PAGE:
IMO, the .32/20 and .25/20 WCF are still the great small game rounds they were back in the day. With the moderate loads appropriate for small game under 50 lbs., case life is no more of an issue than it is with straight-wall handgun rounds. You can't get carbide resizing dies for 'em ,which adds a bit of extra work to the process, and a Lyman "M" die is a good idea, but otherwise it's no more involved than it is for any other cartridges.

farscott
May 24, 2006, 02:12 PM
Interesting info about loading for the .25-20 and .32-20. The info on the .357 Magnum almost makes me regret selling my 1894 in that caliber. But the 1894 in .357 Magnum never quite felt right to me when carried afield.

I am drawn to the .32 H&R Magnum, mostly due to the ability to use carbide dies and the front loading magazine tube. Due to the way it loads, the 1894 Cowboy in .32 H&R is a slightly larger version of the 1897T, down to the sights. If it balances like the 1897T, it should be a winner.

Nhsport
May 24, 2006, 02:14 PM
I love the marlin rifles (I have a 44mag cowboy) but don't turn your back on the rossi/puma guns. I have shot several different ones that belong to fellow gunclub members and they are real nice. Some say the Microgove marlin rifles don't handle lead bullets well, (my cowboy has cut rifleing) as a handloader this would be a giant factor for me.
25-20 is a clasic cartridge but a straight wall case will be the best bet for cheep simple reloads.
You can buy 500 or 1000 pieces of brass from starline at a reasonable price so haveing some 32S&W brass that might not work well anyway isn't a big deal.
Comeing up with mid range or mild loads in a .357 case is not a problem,My buddies with the rossi guns shoot mostly the full .357 handloads as they have flatter trajectory than the lighter loads . If you hand load the cost of 38 vs .357 is slight. I favor rounder nose bullets in a lever gun for smoother feeding,may varry from gun to gun.If you are putting critters in the pot the round nose might cause less meat destruction also.
Whatever gun you decide on check to insure it is drilled and tapped for a peep sight as that is the hot setup for lever guns .

mainmech48
May 25, 2006, 11:27 AM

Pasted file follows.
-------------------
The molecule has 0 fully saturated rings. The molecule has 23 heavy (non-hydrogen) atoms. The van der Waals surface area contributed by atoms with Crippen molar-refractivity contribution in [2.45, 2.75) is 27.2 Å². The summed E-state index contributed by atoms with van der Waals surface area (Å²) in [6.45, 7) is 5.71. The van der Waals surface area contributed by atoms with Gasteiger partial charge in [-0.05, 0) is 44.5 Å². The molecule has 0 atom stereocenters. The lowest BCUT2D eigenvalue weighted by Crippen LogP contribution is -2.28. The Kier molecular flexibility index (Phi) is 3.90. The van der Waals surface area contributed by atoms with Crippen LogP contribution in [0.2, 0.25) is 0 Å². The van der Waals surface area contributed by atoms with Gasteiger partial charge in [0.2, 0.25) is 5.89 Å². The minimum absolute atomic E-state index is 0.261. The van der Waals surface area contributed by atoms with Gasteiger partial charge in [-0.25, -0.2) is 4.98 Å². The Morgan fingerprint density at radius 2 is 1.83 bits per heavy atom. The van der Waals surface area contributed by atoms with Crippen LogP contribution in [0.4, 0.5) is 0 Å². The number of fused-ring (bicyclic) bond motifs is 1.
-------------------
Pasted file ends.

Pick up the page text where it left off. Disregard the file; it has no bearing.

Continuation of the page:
I can understand about the carbide dies, farscott, especially if you're going to be using a progressive loader. Actually, the only added step needed when reloading "bottleneck" cases is lubing them before resizing. Now that we have the non-migrating spray case lubes where you can treat a sizable batch all at once it's much less of a chore. The folks I know who use Dillon progressives to load their .223 and .308 ammo use them and crank out hundreds of rounds with no more trouble than I have with .45 ACPs on my SDB.

John Taffin and Mike Venturino have written comprehensive articles on reloading the WCF double-duty rounds for "Guns" and "American Handgunner". While both of them concentrate mostly on the .44/40 and .38/40, the tips and principles apply to the .32/20 and .25/20 as well. If you subscribe to either of these, you might be able to access the articles in their archives online.

FWIW, this idea sort of parallels a "project" that I've been daydreaming about for a long time. Back in the early '60s when I was a boy, the father of a pal of mine had a Martini Cadet that'd been converted to .32 S&W Long. It was about the sweetest little woods walking piece you could imagine and deadly accurate with his cast bullet handloads. I've been looking for a suitable Cadet action at a price I can afford for years and the .32 H&R is what I had in mind for it.

farscott
May 26, 2006, 07:51 PM
I did a little more research on the .32-20, .25-20, and .32 H&R Magnum, and I have decided to go with the 1894 in .32 H&R Magnum, mostly due to the availability of the rifle, the magazine tube loading, and the carbide dies. Ballistically, all of the cartridges would meet my needs, and the little .25-20 would damage the least meat. However, convenience won out over tradition. I had some bad luck loading .44-40 Winchester, and I really like the ease of loading with carbide dies.

Now I just need to save the money for the rifle, dies, and brass.